PITTSBURGH -- It was a much more relaxed-looking Theo Epstein who greeted the media Monday than the guy who presided over his first Cubs Opening Day a year ago.
The second-year Cubs president entertained reporters for about 10 minutes before his team beat the Pittsburgh Pirates 3-1.
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"Good, excited," Epstein said of his feelings. "I think we made a lot of progress last year. Now, it's time to go out and compete and see if we can get off to a good start and see if we can find ourselves right in the middle of this thing, as we want to be."
Talking outside the Cubs clubhouse to avoid a morning rain-snow mix, Epstein's topics included the state of the organization and the proposed Wrigley Field renovations.
"I feel the organization's really unified compared to a year ago at this time," Epstein said. "We were trying to explain what the vision was, to get people to buy in. Now, a year later, with some change in personnel and with some people who are still here who are fully empowered, the entire place is really united behind this vision."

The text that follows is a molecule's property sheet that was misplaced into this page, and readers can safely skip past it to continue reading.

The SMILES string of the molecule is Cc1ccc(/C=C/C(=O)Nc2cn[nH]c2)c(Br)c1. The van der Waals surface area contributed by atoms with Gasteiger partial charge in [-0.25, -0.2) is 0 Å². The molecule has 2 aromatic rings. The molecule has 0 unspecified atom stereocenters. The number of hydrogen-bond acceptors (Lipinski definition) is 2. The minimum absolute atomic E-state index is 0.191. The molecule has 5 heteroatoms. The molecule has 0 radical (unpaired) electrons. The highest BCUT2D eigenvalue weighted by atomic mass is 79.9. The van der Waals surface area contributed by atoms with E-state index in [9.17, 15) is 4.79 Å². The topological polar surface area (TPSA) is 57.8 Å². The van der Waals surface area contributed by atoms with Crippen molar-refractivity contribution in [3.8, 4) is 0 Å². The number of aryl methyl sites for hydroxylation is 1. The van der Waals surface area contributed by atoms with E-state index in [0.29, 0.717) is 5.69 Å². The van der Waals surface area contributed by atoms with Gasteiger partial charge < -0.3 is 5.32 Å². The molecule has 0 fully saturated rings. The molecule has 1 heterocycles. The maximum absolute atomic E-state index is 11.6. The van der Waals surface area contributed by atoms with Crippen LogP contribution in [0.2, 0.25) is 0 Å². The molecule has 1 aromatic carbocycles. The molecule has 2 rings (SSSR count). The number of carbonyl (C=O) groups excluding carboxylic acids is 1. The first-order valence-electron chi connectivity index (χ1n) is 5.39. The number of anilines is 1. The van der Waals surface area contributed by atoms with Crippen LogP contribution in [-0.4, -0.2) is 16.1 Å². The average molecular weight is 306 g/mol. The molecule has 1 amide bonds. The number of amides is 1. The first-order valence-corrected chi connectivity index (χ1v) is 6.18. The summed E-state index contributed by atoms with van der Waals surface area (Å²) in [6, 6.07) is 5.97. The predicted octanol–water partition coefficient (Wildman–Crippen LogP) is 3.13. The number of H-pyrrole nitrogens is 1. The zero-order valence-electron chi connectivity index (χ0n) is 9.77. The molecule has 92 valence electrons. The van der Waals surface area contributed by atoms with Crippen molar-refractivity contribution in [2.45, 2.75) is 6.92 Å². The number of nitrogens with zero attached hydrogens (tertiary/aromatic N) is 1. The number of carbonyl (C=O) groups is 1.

Although Epstein said he is "not out front" in the talks with the city of Chicago to renovate Wrigley Field, he did say a modernized ballpark is key to building a successful baseball operation.
"I think it's fundamentally important to get us to the next level as an organization," he said. "We have a baseball plan, and we have a business plan. They're timed to sync up with one another, and they're interdependent.
"If we don't get our Wrigley renovation done in a timely manner and done the right way, then we can't accomplish our business objectives. That would certainly get in the way of us ultimately accomplishing our baseball objectives. It's very important."
The Cubs have opened the season with five players on the disabled list. Of those five, Darwin Barney, Ian Stewart, Matt Garza and Scott Baker figure to be key players.
However, Epstein said he feels the Cubs have the depth to withstand the absences.
"I think the answer to that is yes because we have already suffered some pretty significant injuries and feel we can definitely compete with the team we're putting on the field right now," he said. "I think we're going to try to turn these early injuries into a positive, where if we can get off to a good start in April and with the weather ... they are often low-scoring games, there's a real fine line between victory and defeat.
"The key is good execution and playing smart baseball. If we can play well right (out) of the chute, we know we're getting some really good players coming back off the DL pretty soon."